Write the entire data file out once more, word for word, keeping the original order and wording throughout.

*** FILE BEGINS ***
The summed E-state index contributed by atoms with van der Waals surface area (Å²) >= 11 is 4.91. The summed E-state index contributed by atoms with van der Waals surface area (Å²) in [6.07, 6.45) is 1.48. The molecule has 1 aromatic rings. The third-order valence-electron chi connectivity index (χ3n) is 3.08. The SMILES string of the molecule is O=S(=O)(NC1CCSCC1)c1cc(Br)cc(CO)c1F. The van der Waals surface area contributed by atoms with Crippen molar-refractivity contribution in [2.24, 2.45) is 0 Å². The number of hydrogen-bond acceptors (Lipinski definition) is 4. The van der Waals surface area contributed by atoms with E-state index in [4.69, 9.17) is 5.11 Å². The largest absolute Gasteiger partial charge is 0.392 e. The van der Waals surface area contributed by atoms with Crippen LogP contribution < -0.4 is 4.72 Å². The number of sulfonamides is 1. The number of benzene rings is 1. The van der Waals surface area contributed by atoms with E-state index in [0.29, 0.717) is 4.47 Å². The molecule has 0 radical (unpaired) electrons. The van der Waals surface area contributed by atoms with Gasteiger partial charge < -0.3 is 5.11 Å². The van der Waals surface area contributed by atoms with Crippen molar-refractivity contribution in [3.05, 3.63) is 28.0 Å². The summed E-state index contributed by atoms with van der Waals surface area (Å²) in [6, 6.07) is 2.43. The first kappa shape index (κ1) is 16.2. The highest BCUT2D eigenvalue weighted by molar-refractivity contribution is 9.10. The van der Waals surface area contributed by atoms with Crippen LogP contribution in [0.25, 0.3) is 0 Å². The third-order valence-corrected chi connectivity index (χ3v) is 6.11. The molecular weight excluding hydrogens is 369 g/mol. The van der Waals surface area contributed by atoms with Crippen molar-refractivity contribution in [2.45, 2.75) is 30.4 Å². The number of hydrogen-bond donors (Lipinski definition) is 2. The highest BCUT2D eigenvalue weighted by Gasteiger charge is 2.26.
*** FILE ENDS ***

The summed E-state index contributed by atoms with van der Waals surface area (Å²) >= 11 is 4.91. The summed E-state index contributed by atoms with van der Waals surface area (Å²) in [6.07, 6.45) is 1.48. The molecule has 1 aromatic rings. The third-order valence-electron chi connectivity index (χ3n) is 3.08. The SMILES string of the molecule is O=S(=O)(NC1CCSCC1)c1cc(Br)cc(CO)c1F. The van der Waals surface area contributed by atoms with Crippen molar-refractivity contribution in [2.24, 2.45) is 0 Å². The number of hydrogen-bond acceptors (Lipinski definition) is 4. The van der Waals surface area contributed by atoms with E-state index in [4.69, 9.17) is 5.11 Å². The largest absolute Gasteiger partial charge is 0.392 e. The van der Waals surface area contributed by atoms with Crippen LogP contribution < -0.4 is 4.72 Å². The number of sulfonamides is 1. The number of benzene rings is 1. The van der Waals surface area contributed by atoms with E-state index in [0.29, 0.717) is 4.47 Å². The molecule has 0 radical (unpaired) electrons. The van der Waals surface area contributed by atoms with Gasteiger partial charge < -0.3 is 5.11 Å². The van der Waals surface area contributed by atoms with Crippen molar-refractivity contribution in [3.05, 3.63) is 28.0 Å². The summed E-state index contributed by atoms with van der Waals surface area (Å²) in [6, 6.07) is 2.43. The first kappa shape index (κ1) is 16.2. The highest BCUT2D eigenvalue weighted by molar-refractivity contribution is 9.10. The van der Waals surface area contributed by atoms with Crippen LogP contribution in [0.25, 0.3) is 0 Å². The third-order valence-corrected chi connectivity index (χ3v) is 6.11. The molecular weight excluding hydrogens is 369 g/mol. The van der Waals surface area contributed by atoms with Crippen molar-refractivity contribution in [2.45, 2.75) is 30.4 Å². The number of hydrogen-bond donors (Lipinski definition) is 2. The highest BCUT2D eigenvalue weighted by Gasteiger charge is 2.26.